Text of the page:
In 2009, dieting is out. Good nutrition is in. Even so, healthful food in appropriate amounts is hardly the magic bullet so many of us seek after a season of indulgence. But a convergence of powerful forces and research is fueling the discussion about healthy eating and quality food more than ever before.
Food for thought:
• Americans love a diet craze, but none has captured our willpower and money since the low-carb Atkins regimen petered out in 2005. Portion control was said to be the next big thing but wasn't. Nothing sexy or quick about eating less food and watching calories, despite the glut of 100-calorie snack packs.
• Recent research questions the value of vitamins and supplements, suggesting that we should rely on diet to ward off disease. Those findings in December pushed the concept of home cooking further into the limelight. The NPD Group, which has studied American eating and food buying habits for more than two decades, announced last fall that the number of Americans on a diet hit a new low in 2008.
• A new year always puts us on our best behavior, for a time at least, but a wicked economy adds a twist to our motivation. We like the idea of organic food and lots of fresh fruit and vegetables, but can we afford them?
Talk of food is everywhere. Parents want better school lunches. People want local produce. Consumer groups want more rigid food inspections and assurances that our food is safe. And nearly everyone is concerned about the copious quantities of high fructose corn syrup Americans consume.
Food has become complicated. All the talk of sustainable this and probiotic that, not to mention news of trans-fat battles, the raw food revolution and locavore movements, is enough to make anyone head for the drive-through. Super-size, please.
To sustain your resolution to eat more healthfully, shake some of the chatter from your head. You can't solve the world's food problems by yourself, but you can improve your own situation. Change will seem impossible if you let the enormousness of the conversation overwhelm you.
Here are tips to get the ball rolling, little by little:
• Cook at home. The more you eat out, even if it's takeout, the less you can control what you eat. If you eat out five times a week, scale back to two. Take a cooking class; invest in minimal equipment. You don't need a lot to bake chicken, make a pot of soup or grill fish.
• Don't drink your calories. Keep liquid calories to a minimum because they don't, in general, provide any nutrition. (Fruit smoothies are the exception, but they should be accounted for in your daily calorie intake.) That fancy coffee drink loaded with whipped cream and caffeine may pick you up, but it's likely a banana will do the same thing.
• Eat vegetarian at least one night a week. Many nutrition experts believe that Americans eat too much meat and not nearly enough plant matter. All this animal protein, they say, elevates our risk for cancer and other diseases. One night a week serve a bean-based meal such as meatless chili, beans and rice or hummus with toasted pita and tabouli salad on the side.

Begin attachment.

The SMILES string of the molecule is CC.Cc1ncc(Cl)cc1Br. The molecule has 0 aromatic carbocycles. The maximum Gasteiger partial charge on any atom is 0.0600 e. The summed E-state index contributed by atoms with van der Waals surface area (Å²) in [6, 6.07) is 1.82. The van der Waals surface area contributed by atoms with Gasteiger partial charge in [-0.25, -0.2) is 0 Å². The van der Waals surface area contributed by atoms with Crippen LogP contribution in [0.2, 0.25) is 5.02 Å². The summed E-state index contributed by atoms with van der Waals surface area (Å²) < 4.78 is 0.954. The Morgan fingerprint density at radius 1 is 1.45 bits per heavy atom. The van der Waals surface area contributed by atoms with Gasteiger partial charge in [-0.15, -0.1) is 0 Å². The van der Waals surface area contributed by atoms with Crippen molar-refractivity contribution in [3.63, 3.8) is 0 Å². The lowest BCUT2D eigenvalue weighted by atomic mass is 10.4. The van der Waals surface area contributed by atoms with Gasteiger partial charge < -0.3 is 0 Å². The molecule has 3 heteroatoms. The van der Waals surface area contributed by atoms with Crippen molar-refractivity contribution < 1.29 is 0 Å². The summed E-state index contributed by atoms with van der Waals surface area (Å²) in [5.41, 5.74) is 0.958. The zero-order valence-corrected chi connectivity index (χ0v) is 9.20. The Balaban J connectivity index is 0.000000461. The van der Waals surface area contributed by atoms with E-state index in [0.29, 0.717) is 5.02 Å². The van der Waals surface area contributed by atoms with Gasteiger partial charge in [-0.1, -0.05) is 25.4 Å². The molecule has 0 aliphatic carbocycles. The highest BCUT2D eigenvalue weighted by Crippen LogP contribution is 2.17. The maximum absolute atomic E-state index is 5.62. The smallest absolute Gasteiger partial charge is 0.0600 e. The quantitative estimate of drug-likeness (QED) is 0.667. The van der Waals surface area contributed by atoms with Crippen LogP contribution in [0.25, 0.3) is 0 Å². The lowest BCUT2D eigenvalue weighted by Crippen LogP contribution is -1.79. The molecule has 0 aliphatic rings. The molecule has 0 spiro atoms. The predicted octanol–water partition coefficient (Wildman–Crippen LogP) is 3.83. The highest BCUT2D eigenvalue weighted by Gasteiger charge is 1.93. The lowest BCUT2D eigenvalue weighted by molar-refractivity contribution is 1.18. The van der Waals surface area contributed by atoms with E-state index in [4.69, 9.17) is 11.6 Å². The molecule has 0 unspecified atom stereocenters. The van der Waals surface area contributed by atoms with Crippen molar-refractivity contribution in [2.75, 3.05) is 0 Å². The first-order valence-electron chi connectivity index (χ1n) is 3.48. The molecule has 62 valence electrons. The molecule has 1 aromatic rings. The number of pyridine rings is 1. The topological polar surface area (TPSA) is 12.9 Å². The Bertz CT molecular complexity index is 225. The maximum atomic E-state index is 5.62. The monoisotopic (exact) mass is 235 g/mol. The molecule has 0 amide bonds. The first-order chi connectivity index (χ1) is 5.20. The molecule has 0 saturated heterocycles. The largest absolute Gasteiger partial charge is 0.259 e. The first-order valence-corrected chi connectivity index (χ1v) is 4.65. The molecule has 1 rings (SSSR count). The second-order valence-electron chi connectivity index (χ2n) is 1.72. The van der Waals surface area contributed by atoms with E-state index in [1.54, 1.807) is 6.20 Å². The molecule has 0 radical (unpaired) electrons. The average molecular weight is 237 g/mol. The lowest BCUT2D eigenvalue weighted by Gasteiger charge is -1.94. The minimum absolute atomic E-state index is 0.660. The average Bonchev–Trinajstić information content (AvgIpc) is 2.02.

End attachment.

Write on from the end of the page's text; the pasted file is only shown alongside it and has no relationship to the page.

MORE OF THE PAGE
• Embrace color. So much of our diet is brown, beige and white, thanks to all the meat and simple carbs we eat. Eat food with vibrant hues at every meal. Think red (tomatoes, apples, strawberries and watermelon), yellow (bananas and squash), blue (berries of all sorts) and green (zucchini, peppers and leafy vegetables). These colorful foods are loaded with vitamins, minerals and antioxidants.
• Go whole hog. No, not pork, but grains. Start small by experimenting with pasta and breads. Try different brands, and don't give up if the first one doesn't suit you. Read labels to make sure the words "whole grain" are listed No. 1 or 2. Fiber is a friend that makes you feel full longer.
• Leave something on your plate. If your conscience won't let you leave food, take less. When you're eating out, get a doggie bag. Or split a meal. Or order an appetizer as your entree.
• Keep a food journal. It seems like silly drudgery, but do it for a week and find out what you're really eating. You may not technically be overeating, but it might surprise you to know you're eating the same (lousy) foods repeatedly or that you really aren't eating many fruits and vegetables.
• Shop the periphery of the store. It's not easy to avoid processed food, but shunning the store's central aisles is a start. You'll lower your sodium and sugar intake, and perhaps calories, if you eat food close to its source. For instance, chicken breast instead of chicken nuggets; tomatoes instead of tomato sauce; fish instead of fish sticks. In a tough economy, processed food is a temptation because it's cheaper. Resist as much as your wallet will allow.
• Plan, plan, plan. Take the time to sketch out the week's meals, including lunches. Study grocery store sales before making your shopping list, and take advantage of two-for-one deals that make sense. It's easy to fall off your game plan when there isn't one. Less than 30 minutes on the weekend will make the week go smoother.
• Watch your sugar intake. And by sugar, we mean carbohydrates. Start reading labels and you'll be amazed at how much corn you eat. Avoid foods with high fructose corn syrup as much as possible.
• Temper your expectations. Whether you're an experienced or beginner cook, you will not be having gourmet meals every night. There's nothing wrong with veggie omelets, a big green salad topped with protein (eggs, tuna, beans, chicken) or grilled cheese sandwiches and soup for dinner. Focus on the food's quality, not the number of ingredients or fancy presentation.
This year, think about nutrition, and your diet just may follow.
Janet K. Keeler can be reached at firstname.lastname@example.org or (727) 893-8586.